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|Market Watcher Dr. Derrell Peel Interprets Strong Marketing Pace in Latest Cattle on Feed Report
Each week, Dr. Derrell Peel, Oklahoma State University Extension Livestock Marketing Specialist, offers his economic analysis of the beef cattle industry. This analysis is a part of the weekly series known as the "Cow Calf Corner" published electronically by Dr. Peel and Dr. Glenn Selk. This week, I visited with Dr. Peel for the daily Beef Buzz segment, as he offered his in-depth analysis of the November edition of the monthly Cattle on Feed report, released last Friday by USDA.
"Feedlots continued a strong marketing pace in October with marketings up 4.6 percent year over year, despite one less business day in the month. October placements followed the September monthly decrease with another 5 percent reduction in placements year over year. The combination of large marketings and fewer placements left the November 1, 2016 cattle on feed inventory down 1.3 percent from one year ago. Despite the year over year decreases in placements in September and October, total feedlot placements are up 673,000 head from 2015, a 3.9 percent increase for the year to date. However, year to date feedlot marketings through October are up an impressive 5.2 percent year over year, some 855,000 head more than the same period last year. In fact, in the last six months, the year over year increase in feedlot marketings has been more than double the increase in the number of cattle placed in feedlots compared to last year.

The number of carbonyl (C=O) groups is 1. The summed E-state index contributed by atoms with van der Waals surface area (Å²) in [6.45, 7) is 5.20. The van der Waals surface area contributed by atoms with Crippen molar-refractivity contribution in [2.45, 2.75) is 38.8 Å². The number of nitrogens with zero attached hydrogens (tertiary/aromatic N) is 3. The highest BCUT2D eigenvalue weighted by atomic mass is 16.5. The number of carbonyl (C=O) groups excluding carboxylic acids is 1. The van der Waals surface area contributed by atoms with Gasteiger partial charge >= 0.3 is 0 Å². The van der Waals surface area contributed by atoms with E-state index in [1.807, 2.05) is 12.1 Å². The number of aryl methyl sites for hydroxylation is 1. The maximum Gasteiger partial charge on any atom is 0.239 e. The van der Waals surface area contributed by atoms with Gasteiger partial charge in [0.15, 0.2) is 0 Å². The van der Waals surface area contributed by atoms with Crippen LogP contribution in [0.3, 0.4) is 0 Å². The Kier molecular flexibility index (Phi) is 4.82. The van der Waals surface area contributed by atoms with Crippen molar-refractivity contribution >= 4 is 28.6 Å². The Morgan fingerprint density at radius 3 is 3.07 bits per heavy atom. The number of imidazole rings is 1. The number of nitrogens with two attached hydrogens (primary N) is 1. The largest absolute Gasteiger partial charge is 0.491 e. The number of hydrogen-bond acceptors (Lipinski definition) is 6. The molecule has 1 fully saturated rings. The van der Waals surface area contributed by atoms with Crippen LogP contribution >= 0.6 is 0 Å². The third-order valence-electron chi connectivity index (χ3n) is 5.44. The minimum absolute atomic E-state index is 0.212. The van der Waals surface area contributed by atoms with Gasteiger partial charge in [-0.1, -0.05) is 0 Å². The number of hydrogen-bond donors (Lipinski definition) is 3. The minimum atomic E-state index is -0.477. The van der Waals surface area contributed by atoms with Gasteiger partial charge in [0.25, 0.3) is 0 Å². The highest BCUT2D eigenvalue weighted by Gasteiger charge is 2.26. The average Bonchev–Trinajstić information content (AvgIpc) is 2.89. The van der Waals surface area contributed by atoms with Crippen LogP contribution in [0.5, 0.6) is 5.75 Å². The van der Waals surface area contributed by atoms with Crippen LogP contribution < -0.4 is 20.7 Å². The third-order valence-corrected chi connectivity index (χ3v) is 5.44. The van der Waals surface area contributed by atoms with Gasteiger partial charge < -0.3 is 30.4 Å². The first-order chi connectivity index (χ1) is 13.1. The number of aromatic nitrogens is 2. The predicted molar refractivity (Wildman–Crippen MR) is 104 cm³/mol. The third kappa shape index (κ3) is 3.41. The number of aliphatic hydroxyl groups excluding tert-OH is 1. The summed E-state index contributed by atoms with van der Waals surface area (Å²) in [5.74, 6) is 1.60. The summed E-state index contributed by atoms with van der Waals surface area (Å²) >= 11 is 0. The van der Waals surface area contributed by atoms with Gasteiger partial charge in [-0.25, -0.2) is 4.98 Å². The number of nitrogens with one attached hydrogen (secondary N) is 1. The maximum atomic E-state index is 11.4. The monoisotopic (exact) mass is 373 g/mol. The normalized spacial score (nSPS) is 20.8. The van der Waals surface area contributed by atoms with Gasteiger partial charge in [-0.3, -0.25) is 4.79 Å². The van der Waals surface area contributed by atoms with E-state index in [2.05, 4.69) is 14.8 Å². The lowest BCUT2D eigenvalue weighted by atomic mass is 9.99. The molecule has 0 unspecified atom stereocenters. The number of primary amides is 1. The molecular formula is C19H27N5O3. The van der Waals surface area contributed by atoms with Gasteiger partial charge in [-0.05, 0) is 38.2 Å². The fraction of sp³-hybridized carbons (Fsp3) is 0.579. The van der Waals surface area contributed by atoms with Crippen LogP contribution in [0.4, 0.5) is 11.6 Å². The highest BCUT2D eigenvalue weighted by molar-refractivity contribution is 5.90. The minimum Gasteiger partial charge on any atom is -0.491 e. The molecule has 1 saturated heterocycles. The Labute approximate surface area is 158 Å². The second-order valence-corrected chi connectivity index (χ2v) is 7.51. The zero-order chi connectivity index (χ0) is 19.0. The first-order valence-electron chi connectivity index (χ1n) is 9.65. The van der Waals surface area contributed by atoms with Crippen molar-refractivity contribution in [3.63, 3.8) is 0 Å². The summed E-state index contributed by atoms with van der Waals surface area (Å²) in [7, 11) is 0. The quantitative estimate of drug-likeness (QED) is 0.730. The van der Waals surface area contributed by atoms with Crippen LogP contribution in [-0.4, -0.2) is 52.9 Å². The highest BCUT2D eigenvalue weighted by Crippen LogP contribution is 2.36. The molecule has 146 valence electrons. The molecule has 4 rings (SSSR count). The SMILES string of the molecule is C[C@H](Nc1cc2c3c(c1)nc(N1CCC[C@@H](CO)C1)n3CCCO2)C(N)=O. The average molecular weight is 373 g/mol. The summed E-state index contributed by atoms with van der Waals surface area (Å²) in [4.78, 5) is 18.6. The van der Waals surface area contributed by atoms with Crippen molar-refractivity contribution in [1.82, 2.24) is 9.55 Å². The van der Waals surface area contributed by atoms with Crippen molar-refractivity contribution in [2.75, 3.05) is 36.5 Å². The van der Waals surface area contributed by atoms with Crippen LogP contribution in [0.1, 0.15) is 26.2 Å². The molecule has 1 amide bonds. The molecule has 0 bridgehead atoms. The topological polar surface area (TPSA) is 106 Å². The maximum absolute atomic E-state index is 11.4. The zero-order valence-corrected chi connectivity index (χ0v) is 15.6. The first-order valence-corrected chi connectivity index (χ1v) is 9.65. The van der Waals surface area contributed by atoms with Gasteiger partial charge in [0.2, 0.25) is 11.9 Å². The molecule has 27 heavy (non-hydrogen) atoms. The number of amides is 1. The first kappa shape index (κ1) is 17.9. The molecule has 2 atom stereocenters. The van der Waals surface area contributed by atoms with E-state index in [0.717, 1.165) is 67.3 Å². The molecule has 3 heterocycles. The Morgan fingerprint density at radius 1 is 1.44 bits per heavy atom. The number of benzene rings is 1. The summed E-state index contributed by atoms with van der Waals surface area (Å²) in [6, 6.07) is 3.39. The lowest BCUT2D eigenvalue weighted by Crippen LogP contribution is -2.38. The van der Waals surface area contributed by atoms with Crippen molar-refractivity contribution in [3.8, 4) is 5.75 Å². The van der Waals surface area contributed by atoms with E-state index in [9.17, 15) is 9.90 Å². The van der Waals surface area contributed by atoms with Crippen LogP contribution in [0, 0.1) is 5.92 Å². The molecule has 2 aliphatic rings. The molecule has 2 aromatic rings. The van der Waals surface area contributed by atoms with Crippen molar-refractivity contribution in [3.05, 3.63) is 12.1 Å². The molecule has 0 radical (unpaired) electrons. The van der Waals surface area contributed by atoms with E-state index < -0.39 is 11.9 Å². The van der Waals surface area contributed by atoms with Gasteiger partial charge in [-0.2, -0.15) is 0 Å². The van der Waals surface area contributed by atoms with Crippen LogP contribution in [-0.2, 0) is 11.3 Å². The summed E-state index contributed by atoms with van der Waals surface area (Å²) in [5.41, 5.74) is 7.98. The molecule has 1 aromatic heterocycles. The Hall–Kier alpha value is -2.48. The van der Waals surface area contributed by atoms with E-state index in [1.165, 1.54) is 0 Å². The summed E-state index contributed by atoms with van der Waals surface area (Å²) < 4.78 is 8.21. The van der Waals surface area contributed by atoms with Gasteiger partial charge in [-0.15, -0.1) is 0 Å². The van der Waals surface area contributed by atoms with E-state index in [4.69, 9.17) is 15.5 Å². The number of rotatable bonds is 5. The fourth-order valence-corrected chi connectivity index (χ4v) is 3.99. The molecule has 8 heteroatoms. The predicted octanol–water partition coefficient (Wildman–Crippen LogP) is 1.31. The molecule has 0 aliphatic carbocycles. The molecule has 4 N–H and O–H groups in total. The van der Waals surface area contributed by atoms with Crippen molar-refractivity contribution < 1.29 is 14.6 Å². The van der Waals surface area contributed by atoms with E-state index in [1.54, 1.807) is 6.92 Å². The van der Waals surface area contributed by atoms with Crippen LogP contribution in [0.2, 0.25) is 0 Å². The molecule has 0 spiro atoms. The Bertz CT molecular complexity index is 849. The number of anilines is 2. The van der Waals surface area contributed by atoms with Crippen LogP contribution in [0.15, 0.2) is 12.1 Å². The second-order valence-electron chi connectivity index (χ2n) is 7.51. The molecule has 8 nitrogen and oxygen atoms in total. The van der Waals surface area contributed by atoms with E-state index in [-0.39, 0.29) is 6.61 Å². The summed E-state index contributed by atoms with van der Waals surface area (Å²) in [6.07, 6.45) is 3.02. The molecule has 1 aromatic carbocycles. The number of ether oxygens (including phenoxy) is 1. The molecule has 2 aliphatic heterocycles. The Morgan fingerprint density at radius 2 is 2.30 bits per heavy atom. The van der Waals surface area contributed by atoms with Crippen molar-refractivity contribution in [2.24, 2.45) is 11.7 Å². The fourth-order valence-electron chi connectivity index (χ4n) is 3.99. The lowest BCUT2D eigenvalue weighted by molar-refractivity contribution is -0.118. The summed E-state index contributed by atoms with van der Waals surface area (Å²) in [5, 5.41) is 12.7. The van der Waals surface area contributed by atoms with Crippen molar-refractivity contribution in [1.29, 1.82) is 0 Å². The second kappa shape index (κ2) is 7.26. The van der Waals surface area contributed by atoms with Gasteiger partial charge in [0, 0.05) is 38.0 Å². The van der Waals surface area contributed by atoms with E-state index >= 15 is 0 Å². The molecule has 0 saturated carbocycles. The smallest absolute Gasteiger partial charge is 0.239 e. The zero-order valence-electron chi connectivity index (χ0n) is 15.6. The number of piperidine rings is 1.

"The faster pace of cattle movement through feedlots has translated in more cattle slaughter and more beef production in 2016 than previously expected. Year to date beef production is up 5.3 percent from last year. Steer slaughter, in particular, has exceeded expectations this fall and is up nearly 7 percent year over year so far this year, though is expected to moderate to smaller year over year increases for the remainder of the year. Additional steer slaughter, combined with year over year increases in heifer and cow slaughter have pushed total cattle slaughter up 5.6 percent so far this year. Increased slaughter is partially offset with lower carcass weights since May. Weekly steer carcass weights have averaged 9 pounds less since May with heifer and cow carcass weights down about 2 pounds on a weekly average basis. Carcass weights have been down from last year's record levels despite excellent feeding conditions this fall. Both steer and heifer carcass weights appear to have peaked seasonally the last week of October and should decline for the remainder of the year. The first winter storm which covered the central and northern plains last week may help pull carcass weights down faster in November.
|Soybean Association Chairman Weighs In on Ag Policy Priorities Post Election